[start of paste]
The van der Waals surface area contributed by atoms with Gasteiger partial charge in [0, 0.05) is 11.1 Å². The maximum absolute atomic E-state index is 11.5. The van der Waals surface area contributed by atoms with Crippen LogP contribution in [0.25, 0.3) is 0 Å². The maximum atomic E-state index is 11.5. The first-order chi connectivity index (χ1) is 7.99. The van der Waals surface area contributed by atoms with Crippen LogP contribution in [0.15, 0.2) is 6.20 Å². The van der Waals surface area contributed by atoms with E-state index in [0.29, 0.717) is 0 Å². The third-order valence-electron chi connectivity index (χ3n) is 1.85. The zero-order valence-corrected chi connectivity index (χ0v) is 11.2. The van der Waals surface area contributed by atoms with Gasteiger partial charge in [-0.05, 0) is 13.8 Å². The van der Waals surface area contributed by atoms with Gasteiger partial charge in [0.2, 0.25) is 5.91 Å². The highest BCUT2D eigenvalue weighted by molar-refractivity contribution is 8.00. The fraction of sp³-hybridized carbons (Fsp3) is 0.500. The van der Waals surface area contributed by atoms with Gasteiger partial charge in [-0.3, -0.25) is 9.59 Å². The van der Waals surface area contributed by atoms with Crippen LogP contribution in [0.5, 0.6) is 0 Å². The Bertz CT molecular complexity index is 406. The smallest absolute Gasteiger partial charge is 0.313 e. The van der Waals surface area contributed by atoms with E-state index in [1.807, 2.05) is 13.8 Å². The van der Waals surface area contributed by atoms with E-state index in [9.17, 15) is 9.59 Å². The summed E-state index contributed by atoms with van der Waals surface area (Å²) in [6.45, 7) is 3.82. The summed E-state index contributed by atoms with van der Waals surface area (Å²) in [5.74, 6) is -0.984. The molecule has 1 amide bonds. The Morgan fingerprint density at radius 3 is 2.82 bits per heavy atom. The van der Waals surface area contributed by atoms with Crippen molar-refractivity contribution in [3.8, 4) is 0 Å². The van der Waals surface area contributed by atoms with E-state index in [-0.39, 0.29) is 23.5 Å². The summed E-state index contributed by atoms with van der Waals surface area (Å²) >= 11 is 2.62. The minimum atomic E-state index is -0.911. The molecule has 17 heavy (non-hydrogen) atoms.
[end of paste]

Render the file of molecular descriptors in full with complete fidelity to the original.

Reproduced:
The van der Waals surface area contributed by atoms with Gasteiger partial charge in [0, 0.05) is 11.1 Å². The maximum absolute atomic E-state index is 11.5. The van der Waals surface area contributed by atoms with Crippen LogP contribution in [0.25, 0.3) is 0 Å². The maximum atomic E-state index is 11.5. The first-order chi connectivity index (χ1) is 7.99. The van der Waals surface area contributed by atoms with Crippen LogP contribution in [0.15, 0.2) is 6.20 Å². The van der Waals surface area contributed by atoms with E-state index in [0.29, 0.717) is 0 Å². The third-order valence-electron chi connectivity index (χ3n) is 1.85. The zero-order valence-corrected chi connectivity index (χ0v) is 11.2. The van der Waals surface area contributed by atoms with Gasteiger partial charge in [-0.05, 0) is 13.8 Å². The van der Waals surface area contributed by atoms with Gasteiger partial charge in [0.2, 0.25) is 5.91 Å². The highest BCUT2D eigenvalue weighted by molar-refractivity contribution is 8.00. The fraction of sp³-hybridized carbons (Fsp3) is 0.500. The van der Waals surface area contributed by atoms with Gasteiger partial charge in [-0.3, -0.25) is 9.59 Å². The van der Waals surface area contributed by atoms with Crippen LogP contribution in [0.5, 0.6) is 0 Å². The Bertz CT molecular complexity index is 406. The smallest absolute Gasteiger partial charge is 0.313 e. The van der Waals surface area contributed by atoms with E-state index in [1.807, 2.05) is 13.8 Å². The van der Waals surface area contributed by atoms with E-state index in [9.17, 15) is 9.59 Å². The summed E-state index contributed by atoms with van der Waals surface area (Å²) in [6.45, 7) is 3.82. The summed E-state index contributed by atoms with van der Waals surface area (Å²) in [5.74, 6) is -0.984. The molecule has 1 amide bonds. The Morgan fingerprint density at radius 3 is 2.82 bits per heavy atom. The van der Waals surface area contributed by atoms with Crippen molar-refractivity contribution in [3.8, 4) is 0 Å². The van der Waals surface area contributed by atoms with E-state index in [-0.39, 0.29) is 23.5 Å². The summed E-state index contributed by atoms with van der Waals surface area (Å²) >= 11 is 2.62. The minimum atomic E-state index is -0.911. The molecule has 17 heavy (non-hydrogen) atoms.